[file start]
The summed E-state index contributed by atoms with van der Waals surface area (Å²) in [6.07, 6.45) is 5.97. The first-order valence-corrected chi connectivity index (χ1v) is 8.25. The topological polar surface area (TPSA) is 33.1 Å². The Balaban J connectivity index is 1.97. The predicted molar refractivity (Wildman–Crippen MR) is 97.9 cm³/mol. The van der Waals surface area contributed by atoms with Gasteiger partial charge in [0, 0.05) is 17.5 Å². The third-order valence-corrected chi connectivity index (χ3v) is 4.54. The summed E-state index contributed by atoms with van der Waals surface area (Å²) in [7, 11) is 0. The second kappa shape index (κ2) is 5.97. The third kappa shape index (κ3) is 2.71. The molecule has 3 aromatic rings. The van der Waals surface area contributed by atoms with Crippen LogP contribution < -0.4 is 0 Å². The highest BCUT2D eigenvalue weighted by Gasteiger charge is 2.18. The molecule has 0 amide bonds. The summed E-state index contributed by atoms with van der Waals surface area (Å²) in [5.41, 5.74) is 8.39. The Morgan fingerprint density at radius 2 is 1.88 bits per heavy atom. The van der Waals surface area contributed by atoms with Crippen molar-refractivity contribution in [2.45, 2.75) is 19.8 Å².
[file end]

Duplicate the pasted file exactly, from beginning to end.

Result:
The summed E-state index contributed by atoms with van der Waals surface area (Å²) in [6.07, 6.45) is 5.97. The first-order valence-corrected chi connectivity index (χ1v) is 8.25. The topological polar surface area (TPSA) is 33.1 Å². The Balaban J connectivity index is 1.97. The predicted molar refractivity (Wildman–Crippen MR) is 97.9 cm³/mol. The van der Waals surface area contributed by atoms with Gasteiger partial charge in [0, 0.05) is 17.5 Å². The third-order valence-corrected chi connectivity index (χ3v) is 4.54. The summed E-state index contributed by atoms with van der Waals surface area (Å²) in [7, 11) is 0. The second kappa shape index (κ2) is 5.97. The third kappa shape index (κ3) is 2.71. The molecule has 3 aromatic rings. The van der Waals surface area contributed by atoms with Crippen LogP contribution < -0.4 is 0 Å². The highest BCUT2D eigenvalue weighted by Gasteiger charge is 2.18. The molecule has 0 amide bonds. The summed E-state index contributed by atoms with van der Waals surface area (Å²) in [5.41, 5.74) is 8.39. The Morgan fingerprint density at radius 2 is 1.88 bits per heavy atom. The van der Waals surface area contributed by atoms with Crippen molar-refractivity contribution in [2.45, 2.75) is 19.8 Å².